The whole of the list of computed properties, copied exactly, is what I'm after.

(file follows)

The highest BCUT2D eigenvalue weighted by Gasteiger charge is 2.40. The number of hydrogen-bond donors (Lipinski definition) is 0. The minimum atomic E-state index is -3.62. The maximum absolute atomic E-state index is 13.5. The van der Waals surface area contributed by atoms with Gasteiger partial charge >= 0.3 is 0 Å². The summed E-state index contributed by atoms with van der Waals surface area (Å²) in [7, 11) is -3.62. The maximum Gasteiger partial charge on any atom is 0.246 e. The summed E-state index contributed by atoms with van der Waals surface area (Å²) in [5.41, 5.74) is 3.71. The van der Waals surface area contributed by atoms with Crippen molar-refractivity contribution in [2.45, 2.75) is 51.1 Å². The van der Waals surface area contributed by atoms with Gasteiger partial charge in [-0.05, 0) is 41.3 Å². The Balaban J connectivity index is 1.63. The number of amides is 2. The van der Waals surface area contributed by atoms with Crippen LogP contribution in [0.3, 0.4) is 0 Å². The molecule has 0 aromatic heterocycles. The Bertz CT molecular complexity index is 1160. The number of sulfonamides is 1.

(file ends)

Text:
The highest BCUT2D eigenvalue weighted by Gasteiger charge is 2.40. The number of hydrogen-bond donors (Lipinski definition) is 0. The minimum atomic E-state index is -3.62. The maximum absolute atomic E-state index is 13.5. The van der Waals surface area contributed by atoms with Gasteiger partial charge >= 0.3 is 0 Å². The summed E-state index contributed by atoms with van der Waals surface area (Å²) in [7, 11) is -3.62. The maximum Gasteiger partial charge on any atom is 0.246 e. The summed E-state index contributed by atoms with van der Waals surface area (Å²) in [5.41, 5.74) is 3.71. The van der Waals surface area contributed by atoms with Crippen molar-refractivity contribution in [2.45, 2.75) is 51.1 Å². The van der Waals surface area contributed by atoms with Gasteiger partial charge in [-0.05, 0) is 41.3 Å². The Balaban J connectivity index is 1.63. The number of amides is 2. The van der Waals surface area contributed by atoms with Crippen LogP contribution in [0.3, 0.4) is 0 Å². The molecule has 0 aromatic heterocycles. The Bertz CT molecular complexity index is 1160. The number of sulfonamides is 1.